LONDON — The on-again-off-again, multibillion-dollar program to build the new European Fighter Aircraft now seems back on track, buoying supporters of the Continent's largest single industrial project.
At a meeting in Brussels late last week, defense ministers of Britain, Germany, Italy and Spain--the four nations involved in the EFA project--agreed to go ahead with it.
Led by Britain, a reluctant Germany promised to continue funding the massive construction program that will eventually cost a staggering $35 billion.
The green light indicated, too, that at least 100,000 jobs in European aircraft and electronics industries will be ensured--a boon to flagging economies suffering deep unemployment.
As an official for British Aerospace, prime contractor for the EFA, put it: "This is a watershed for the future of the European defense industry. EFA is back on course."
However, the Brussels agreement indicated that each country could scale back the expensive electronics and weapons extras on the advanced plane as its government saw fit.
The decision to proceed with the expensive fighter plane project was seen as a victory for British Defense Minister Malcolm Rifkind over Germany's Volker Ruehe.
During the Cold War, the four European governments decided that they needed an advanced fighter plane to counter the latest-model Soviet aircraft--and that they wanted to build the plane themselves, rather than buying from the Americans or other plane makers.
The fighter was designed as a top-of-the-line weapon that would serve European air defense needs well into the 21st Century--powered by two engines, with lightweight, sophisticated carbon fibers for the air frame and wings, and advance avionics for navigation and fire control.
The aircraft industries in each of the four countries hailed the project as a means of keeping their work forces employed, while air chiefs applauded its up-to-date design.
But earlier this year, German Defense Minister Ruehe--conscious of his nation's enormous financial drain from absorbing the former East Germany, and with no more Soviet threat--announced that Bonn would withdraw from the massive EFA project.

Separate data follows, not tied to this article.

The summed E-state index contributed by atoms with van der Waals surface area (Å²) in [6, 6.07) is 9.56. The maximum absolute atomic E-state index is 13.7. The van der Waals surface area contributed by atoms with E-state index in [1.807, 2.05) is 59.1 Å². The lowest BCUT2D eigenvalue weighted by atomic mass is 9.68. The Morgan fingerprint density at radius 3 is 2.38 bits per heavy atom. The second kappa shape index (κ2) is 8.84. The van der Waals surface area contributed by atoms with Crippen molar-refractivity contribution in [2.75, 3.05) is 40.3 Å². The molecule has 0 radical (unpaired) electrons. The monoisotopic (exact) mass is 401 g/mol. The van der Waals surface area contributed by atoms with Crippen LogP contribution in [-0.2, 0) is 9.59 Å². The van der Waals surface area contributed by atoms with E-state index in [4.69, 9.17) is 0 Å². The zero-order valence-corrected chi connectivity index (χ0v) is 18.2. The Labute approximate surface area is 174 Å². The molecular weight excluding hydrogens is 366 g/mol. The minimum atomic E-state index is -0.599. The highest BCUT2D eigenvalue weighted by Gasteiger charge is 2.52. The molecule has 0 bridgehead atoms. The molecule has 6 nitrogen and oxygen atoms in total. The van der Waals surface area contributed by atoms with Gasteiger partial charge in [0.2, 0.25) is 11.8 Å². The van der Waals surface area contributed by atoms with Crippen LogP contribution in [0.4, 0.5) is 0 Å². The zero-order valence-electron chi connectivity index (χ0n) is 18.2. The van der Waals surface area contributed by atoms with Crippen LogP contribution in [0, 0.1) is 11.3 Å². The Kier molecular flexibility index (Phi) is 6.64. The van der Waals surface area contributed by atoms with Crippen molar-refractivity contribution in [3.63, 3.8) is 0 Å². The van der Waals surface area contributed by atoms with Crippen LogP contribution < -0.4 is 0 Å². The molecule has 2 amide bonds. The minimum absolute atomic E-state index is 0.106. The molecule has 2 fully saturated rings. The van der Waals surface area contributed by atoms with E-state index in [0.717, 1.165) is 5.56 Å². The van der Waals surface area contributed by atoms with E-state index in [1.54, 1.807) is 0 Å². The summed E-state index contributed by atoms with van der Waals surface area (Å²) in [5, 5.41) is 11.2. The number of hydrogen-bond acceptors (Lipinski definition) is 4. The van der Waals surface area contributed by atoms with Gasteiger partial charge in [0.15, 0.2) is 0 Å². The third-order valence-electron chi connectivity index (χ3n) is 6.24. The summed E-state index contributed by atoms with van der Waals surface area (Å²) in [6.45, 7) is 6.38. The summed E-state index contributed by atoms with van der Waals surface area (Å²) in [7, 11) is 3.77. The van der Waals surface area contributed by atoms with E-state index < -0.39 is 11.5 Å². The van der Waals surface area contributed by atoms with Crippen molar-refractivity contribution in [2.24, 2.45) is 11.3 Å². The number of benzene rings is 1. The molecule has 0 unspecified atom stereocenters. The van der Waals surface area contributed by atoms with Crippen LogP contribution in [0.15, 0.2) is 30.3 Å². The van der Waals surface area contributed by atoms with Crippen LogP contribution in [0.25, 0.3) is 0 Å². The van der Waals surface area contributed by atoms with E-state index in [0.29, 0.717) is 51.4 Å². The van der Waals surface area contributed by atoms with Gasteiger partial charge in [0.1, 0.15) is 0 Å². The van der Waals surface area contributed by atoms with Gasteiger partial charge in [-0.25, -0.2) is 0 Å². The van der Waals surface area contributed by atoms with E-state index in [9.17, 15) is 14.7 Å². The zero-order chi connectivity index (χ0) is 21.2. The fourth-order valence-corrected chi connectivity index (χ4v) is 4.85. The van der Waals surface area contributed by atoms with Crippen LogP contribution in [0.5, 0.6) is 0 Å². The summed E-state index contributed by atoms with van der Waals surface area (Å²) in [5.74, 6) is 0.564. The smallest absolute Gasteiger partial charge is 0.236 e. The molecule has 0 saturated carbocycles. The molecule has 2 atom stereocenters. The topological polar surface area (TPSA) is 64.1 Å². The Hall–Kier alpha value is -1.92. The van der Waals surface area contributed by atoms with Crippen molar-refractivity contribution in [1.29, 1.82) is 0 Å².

That decision caused consternation among the three other EFA partners, particularly Britain, which wanted a new fighter both for defense purposes and for the support it would bring to national economies.
The German announcement was especially galling because Britain has poured billions of dollars into the project's research and development stages, and a prototype has already flown. Why allow billions in R&D money to be wasted? the British asked.
At first, the Germans said they would, as a possible compromise, accept a drastically scaled-back fighter. But British air force senior officers pointed out that Ruehe seemed to be pressing for only a single-engine aircraft--much more dangerous for pilots to fly and also inferior to the latest Soviet planes, the Sukhoi SU-27 Flanker and the MIG-29. These are currently being sold to other countries--and thus could be put into the hands of potential enemies of Britain and its allies, it was argued.
"We can see no point in building a new fighter aircraft that is already inferior to the best the Russians are making," commented a senior British officer. "We want a plane that will give us air superiority against any foe into the next century."
But pressured by Germany to study a cheaper plane, the British came up with specifications for cost-cutting measures that reduced the price of each EFA plane by up to 30%--without significantly affecting its performance.
The base-line version of the new plane would cost about $57 million per aircraft,down from an originally estimated $85 million.
Under pressure from his own defense suppliers and Chancellor Helmut Kohl, Ruehe gave ground, and he has now agreed to go along with the lower-cost fighter--though he has suggested that each country may make modifications that could reduce the overall price even more.
The survival of the fighter program will safeguard an estimated 40,000 jobs in Britain alone among the main companies involved: British General Electric, Ferranti and Smith Industries in addition to British Aerospace.
Some 20,000 jobs have also been hanging in the balance in Germany--which was reportedly one of the factors that convinced Kohl to overrule his defense minister on the program.
Britain, Germany, Italy and Spain will all share in building the Rolls-Royce engines and components; Britain and Italy will build the wings; Germany and Spain the tail assemblage. Germany's Daimler-Benz, Italy's Alenia and Spain's Construcconies Aeronauticas are all involved in the project.
Britain and Germany will each foot about one-third of the bill, while Italy will pick up 21% of the cost and Spain 13%.
Eventually, Britain intends to buy 250 EFAs, Germany 150, Italy 130 and Spain 72. These figures somewhat lower than those expected when the project was launched.
The United States will not directly participate or profit--that is, unless Germany decides to use American-made radar.
Still, the long-range future of the European Fighter Aircraft is somewhat up in the air because Germany has agreed only to prototype delivery--as opposed to full-scale production--pending another review in 1995.
But Britain's Rifkind expressed full confidence that the work on the EFA will commence "in time to meet the in-service date of those partners requiring first deliveries to their air forces in 2000 (that is, Britain and Italy) while allowing other nations to introduce the aircraft at a later date."